Austonia AM
×
becomeMemberIcon

become a member

(Lady Dan/Instagram)

With live music making a swift return to Austin, it's time to dust off your local music knowledge and prepare for the tunes that will likely be coming to stages near you very soon. Austin musicians are sharing the fruits of their labor after a year of creating—and the results are almost worth a global pandemic.


If you're looking for some new songs to add to your rotation, check out these local artists.

Amigo the Devil

In a genre that he calls "murderfolk," Danny Kiranos plays music about subjects that most shy away from under the name Amigo the Devil. The new album, titled "Born Against," which Kiranos said is more subdued than the last, references taboo subjects, the human condition and a fear of death. "Quiet as a Rat" examines moral depravity to a marching band beat while "Letter From Death Row" is a teary ballad of a death row inmate finally letting go. With a voice reminiscent of Death Cab for Cutie's Ben Gibbard, Kirano takes a raw look at his emotional state in his new album.

Alex Riegelman

This is the band that is keeping Austin Weird. In a new single titled "Animal Ending," Reigalman pairs the song with a kooky video that flips the script on a typical hunting trip, where a stereotypical hunter chases an anthropomorphic pizza while surrounded by forest animals. The indie-pop song comes with an array of different guitar riffs to add interest, Riegalman's pleasant falsetto and will probably make you want to go vegan after hearing it... just for a second though.

Croy and the Boys

If a cowboy and a hippie had a baby, it would grow up to start Croy and the Boys, a politically-charged country music quartet led by Cory Baum. Their new EP, "Of Course They Do," is reminiscent of Father John Misty's complex lyrics while maintaining the familiar twang that Texans love oh, so much. The song "Do They Owe Us a Living?" which indirectly serves as the namesake for the record, takes a frustrated look at the state of living in modern America, while "Ready to Fight" challenges imposed authority in an upbeat, danceable tune.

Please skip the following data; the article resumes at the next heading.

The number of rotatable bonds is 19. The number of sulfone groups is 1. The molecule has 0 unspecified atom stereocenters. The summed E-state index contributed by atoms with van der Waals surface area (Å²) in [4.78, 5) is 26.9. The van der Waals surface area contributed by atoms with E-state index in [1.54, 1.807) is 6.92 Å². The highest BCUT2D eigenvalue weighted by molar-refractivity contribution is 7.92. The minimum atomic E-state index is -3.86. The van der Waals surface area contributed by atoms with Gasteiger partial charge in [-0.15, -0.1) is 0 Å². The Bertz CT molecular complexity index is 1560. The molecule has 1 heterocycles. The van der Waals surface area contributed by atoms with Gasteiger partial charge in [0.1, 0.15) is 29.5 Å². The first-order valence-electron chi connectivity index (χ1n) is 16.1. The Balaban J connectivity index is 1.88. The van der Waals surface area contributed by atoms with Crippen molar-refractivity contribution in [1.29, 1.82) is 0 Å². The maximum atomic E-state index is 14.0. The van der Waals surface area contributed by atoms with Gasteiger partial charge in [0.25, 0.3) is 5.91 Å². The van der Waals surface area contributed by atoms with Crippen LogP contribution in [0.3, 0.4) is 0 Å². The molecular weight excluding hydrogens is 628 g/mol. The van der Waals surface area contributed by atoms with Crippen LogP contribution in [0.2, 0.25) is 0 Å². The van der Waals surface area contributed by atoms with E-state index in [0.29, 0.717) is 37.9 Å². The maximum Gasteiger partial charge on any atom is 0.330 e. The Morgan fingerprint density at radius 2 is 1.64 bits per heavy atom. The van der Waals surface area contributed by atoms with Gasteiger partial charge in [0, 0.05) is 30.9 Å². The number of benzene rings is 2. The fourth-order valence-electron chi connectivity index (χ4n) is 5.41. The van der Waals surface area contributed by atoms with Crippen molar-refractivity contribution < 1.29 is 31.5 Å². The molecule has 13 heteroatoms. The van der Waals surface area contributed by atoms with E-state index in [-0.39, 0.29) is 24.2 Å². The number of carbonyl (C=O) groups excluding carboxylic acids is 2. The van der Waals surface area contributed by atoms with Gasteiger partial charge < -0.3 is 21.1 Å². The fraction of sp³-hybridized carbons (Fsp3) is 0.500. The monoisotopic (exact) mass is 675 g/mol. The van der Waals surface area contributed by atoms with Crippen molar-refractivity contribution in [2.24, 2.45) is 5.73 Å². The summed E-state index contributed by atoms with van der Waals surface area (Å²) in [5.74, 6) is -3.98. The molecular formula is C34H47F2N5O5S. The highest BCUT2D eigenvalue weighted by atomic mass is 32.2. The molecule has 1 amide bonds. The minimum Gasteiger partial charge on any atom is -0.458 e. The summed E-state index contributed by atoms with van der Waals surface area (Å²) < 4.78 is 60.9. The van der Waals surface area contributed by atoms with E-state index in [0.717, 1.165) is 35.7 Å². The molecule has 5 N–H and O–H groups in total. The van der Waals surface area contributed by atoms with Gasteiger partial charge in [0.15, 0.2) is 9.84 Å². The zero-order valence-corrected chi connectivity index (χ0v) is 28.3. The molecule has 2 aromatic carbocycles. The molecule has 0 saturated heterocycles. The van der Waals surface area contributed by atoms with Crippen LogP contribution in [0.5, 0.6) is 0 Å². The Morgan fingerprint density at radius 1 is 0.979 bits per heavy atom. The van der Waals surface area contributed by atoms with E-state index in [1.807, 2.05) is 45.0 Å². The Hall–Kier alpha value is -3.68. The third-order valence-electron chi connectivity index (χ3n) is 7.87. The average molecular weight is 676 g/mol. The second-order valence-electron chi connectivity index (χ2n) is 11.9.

Lady Dan

Somber sounding and bridging several different genres at once, Austin-based musician Tyler Dozier's new album, "I Am the Prophet," explores emotional opposites of all types. An Alabama native, Dozier jumps from country to pop to orchestra to blues like it's no big deal. "I Am the Prophet" tells a story of a woman who is rebuilding herself, while "Paradox" is about the idea of a woman of stone. In an album dedicated to learning about herself, unlearning toxicity hiding in her past life and forming a new identity like a caterpillar turns into a butterfly, Dozier lays it all out on the table. This album is introspective, vulnerable and graceful in the face of change.

The Teeta